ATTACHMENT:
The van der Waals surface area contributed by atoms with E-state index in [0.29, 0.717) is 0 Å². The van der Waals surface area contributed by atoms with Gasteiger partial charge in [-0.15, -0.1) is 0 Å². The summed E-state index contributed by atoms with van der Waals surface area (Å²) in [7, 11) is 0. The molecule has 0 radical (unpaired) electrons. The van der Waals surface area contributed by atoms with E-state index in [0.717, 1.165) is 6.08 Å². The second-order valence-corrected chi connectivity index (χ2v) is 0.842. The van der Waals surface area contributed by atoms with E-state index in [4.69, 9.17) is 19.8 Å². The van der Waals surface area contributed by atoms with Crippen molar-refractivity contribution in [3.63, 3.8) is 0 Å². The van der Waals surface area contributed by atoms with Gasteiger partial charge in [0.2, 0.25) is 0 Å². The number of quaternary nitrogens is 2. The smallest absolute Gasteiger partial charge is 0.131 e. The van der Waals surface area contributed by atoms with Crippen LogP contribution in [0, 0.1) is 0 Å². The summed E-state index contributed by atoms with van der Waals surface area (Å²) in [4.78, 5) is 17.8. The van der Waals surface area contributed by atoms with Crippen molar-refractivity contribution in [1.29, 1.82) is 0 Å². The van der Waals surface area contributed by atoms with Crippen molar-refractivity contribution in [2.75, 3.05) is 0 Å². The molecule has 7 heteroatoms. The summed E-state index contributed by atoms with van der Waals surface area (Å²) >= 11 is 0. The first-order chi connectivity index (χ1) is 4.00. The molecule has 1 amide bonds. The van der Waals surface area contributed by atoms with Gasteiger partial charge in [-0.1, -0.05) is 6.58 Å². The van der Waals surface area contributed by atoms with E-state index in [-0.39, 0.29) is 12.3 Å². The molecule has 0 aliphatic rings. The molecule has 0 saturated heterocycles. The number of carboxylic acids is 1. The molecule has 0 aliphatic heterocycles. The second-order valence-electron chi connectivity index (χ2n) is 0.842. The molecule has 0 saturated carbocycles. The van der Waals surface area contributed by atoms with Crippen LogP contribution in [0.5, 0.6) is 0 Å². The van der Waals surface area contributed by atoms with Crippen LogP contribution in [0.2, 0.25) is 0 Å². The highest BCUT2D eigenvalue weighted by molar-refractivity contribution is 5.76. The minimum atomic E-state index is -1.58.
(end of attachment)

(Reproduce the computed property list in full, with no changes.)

The van der Waals surface area contributed by atoms with E-state index in [0.29, 0.717) is 0 Å². The van der Waals surface area contributed by atoms with Gasteiger partial charge in [-0.15, -0.1) is 0 Å². The summed E-state index contributed by atoms with van der Waals surface area (Å²) in [7, 11) is 0. The molecule has 0 radical (unpaired) electrons. The van der Waals surface area contributed by atoms with E-state index in [0.717, 1.165) is 6.08 Å². The second-order valence-corrected chi connectivity index (χ2v) is 0.842. The van der Waals surface area contributed by atoms with E-state index in [4.69, 9.17) is 19.8 Å². The van der Waals surface area contributed by atoms with Crippen molar-refractivity contribution in [3.63, 3.8) is 0 Å². The van der Waals surface area contributed by atoms with Gasteiger partial charge in [0.2, 0.25) is 0 Å². The number of quaternary nitrogens is 2. The smallest absolute Gasteiger partial charge is 0.131 e. The van der Waals surface area contributed by atoms with Crippen LogP contribution in [0, 0.1) is 0 Å². The summed E-state index contributed by atoms with van der Waals surface area (Å²) in [4.78, 5) is 17.8. The van der Waals surface area contributed by atoms with Crippen molar-refractivity contribution in [1.29, 1.82) is 0 Å². The van der Waals surface area contributed by atoms with Crippen molar-refractivity contribution in [2.75, 3.05) is 0 Å². The molecule has 7 heteroatoms. The summed E-state index contributed by atoms with van der Waals surface area (Å²) >= 11 is 0. The first-order chi connectivity index (χ1) is 4.00. The molecule has 1 amide bonds. The van der Waals surface area contributed by atoms with Gasteiger partial charge in [-0.1, -0.05) is 6.58 Å². The van der Waals surface area contributed by atoms with E-state index in [-0.39, 0.29) is 12.3 Å². The molecule has 0 aliphatic rings. The molecule has 0 saturated heterocycles. The number of carboxylic acids is 1. The molecule has 0 aliphatic heterocycles. The second-order valence-electron chi connectivity index (χ2n) is 0.842. The molecule has 0 saturated carbocycles. The van der Waals surface area contributed by atoms with Crippen LogP contribution in [0.5, 0.6) is 0 Å². The van der Waals surface area contributed by atoms with Crippen LogP contribution in [0.2, 0.25) is 0 Å². The highest BCUT2D eigenvalue weighted by molar-refractivity contribution is 5.76. The minimum atomic E-state index is -1.58.